Joining the Army? Qari Asim’s Support for Violence


“Why should they ask me to put on a uniform and go ten thousand miles from home and drop bombs and bullets on brown people in Vietnam while so-called Negro people in Louisville are treated like dogs and denied simple human rights? ~Muhammad Ali on his opposition to the 1967 US military induction for Vietnam.

“If you look close enough at these medals, you can see the reflections of dead Iraqis. You can see the embers of Libya. And you can see the faces of the men and women of the British armed forces who didn’t return and also those who did with lost limbs and shattered souls. I no longer require these medals. ~ Daniel Denham, Former RAF, 2015

There has been a concerted effort to militarise Muslims.  This has ranged from cultivating a militarist, state-worshipping mind-set in schools where the pupils are predominantly Muslim, to parading the Army in mosques, and now, using religion to encourage Muslims to join the army.

Times-assigned “leading Islamic scholars and imams” attended a conference with the military at Sandhurst to encourage Muslims to join the British Armed Forces. The article quotes Qari Asim, the Imam at Makkah Mosque in Leeds, as reportedly saying,

“The armed forces are seen as a noble profession and it follows there are no inherent tensions.

The report further adds that he said scholars were agreed that Islam does not prohibit Muslims from serving in the British Army.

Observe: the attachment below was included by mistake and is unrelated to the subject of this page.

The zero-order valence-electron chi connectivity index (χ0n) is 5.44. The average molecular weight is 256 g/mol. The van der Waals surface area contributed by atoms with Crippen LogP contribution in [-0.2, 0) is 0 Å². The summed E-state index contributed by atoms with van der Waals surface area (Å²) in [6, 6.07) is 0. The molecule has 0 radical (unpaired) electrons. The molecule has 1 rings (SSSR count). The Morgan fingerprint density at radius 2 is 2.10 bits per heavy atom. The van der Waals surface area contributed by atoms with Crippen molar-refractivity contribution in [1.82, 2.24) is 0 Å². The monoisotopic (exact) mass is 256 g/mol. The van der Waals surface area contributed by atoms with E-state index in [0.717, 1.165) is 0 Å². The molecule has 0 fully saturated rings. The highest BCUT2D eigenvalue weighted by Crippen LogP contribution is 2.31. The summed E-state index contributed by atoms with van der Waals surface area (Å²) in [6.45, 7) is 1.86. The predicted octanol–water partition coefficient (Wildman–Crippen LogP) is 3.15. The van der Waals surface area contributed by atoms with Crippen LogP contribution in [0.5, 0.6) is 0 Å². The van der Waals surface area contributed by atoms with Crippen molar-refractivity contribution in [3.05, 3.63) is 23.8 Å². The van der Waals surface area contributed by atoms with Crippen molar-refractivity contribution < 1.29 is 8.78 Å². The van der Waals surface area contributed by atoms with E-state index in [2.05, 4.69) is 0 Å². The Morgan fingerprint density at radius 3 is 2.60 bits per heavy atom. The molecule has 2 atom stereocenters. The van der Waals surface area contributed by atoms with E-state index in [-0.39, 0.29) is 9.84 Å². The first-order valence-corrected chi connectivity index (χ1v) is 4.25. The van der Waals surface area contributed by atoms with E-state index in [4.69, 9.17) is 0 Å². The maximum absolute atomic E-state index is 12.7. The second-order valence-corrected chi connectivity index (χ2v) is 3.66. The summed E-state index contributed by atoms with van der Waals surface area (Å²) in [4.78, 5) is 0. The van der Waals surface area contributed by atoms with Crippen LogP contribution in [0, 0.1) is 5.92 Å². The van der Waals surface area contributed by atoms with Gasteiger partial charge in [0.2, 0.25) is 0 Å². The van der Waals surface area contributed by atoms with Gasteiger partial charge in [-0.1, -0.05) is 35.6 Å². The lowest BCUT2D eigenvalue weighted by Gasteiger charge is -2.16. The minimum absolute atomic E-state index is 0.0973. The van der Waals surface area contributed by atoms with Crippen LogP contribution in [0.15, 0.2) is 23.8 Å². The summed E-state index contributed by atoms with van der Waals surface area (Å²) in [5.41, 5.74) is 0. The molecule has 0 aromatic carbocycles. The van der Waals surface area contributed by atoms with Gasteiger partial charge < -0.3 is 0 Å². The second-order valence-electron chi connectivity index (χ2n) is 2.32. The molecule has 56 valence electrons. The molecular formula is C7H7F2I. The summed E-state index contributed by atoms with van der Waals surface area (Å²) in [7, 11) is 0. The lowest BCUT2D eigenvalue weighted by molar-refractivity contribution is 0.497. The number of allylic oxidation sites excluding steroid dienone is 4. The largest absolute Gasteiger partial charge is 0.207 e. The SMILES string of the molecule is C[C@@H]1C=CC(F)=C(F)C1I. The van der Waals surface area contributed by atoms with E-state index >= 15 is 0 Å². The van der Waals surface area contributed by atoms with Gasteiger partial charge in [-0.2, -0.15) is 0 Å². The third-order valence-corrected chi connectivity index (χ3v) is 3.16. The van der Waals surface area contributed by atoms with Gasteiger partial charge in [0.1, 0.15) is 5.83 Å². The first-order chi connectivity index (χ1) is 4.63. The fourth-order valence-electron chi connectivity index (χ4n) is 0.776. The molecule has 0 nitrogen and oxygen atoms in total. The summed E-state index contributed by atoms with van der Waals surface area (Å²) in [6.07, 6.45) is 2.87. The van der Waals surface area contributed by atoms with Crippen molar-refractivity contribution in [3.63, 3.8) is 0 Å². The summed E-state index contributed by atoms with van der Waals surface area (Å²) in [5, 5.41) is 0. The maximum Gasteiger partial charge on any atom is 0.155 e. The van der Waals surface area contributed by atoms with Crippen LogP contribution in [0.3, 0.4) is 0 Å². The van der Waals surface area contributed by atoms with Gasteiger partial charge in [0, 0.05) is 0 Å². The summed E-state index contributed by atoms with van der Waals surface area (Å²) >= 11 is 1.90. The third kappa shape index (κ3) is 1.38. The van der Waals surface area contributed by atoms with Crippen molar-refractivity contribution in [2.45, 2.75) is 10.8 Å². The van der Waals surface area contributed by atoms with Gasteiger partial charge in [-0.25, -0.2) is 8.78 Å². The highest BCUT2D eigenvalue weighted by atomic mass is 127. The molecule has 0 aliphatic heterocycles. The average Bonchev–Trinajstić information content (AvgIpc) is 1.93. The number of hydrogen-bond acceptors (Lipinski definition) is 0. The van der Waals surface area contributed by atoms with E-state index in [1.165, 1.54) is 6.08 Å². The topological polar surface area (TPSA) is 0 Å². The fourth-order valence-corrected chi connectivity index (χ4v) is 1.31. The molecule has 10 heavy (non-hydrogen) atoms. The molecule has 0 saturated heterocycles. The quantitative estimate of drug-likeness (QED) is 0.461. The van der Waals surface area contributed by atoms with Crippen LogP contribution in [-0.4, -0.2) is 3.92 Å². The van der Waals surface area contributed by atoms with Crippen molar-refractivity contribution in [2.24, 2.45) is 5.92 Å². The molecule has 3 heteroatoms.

To better understand the validity of Qari Asim’s reported blanket proclamation, there is a need to understand the idea of violence from the perspective of a neocon state and its political domain.

No to CVE Violence but Yes to Neocon Warring?

Qari Asim is known to be involved in countering violent extremism (CVE) initiatives (this point is elucidated further below). The choice to propound CVE is curious in many ways.  Its British variant, PREVENT, seeks to pre-emptively inhibit violence.  The message from the British state thus is that violence pursued for political/religious causes must be prevented.  It is unjustified.

Running contradictory to this stance is the state itself.  The state monopolises violence.  This violence maybe perpetrated against the state’s own citizens, or people around the world.   In the context of war, the state actively conscripts individuals to sacrifice themselves in order to perpetuate extraterritorial violence for causes – religious and political – it deems appropriate or legitimate.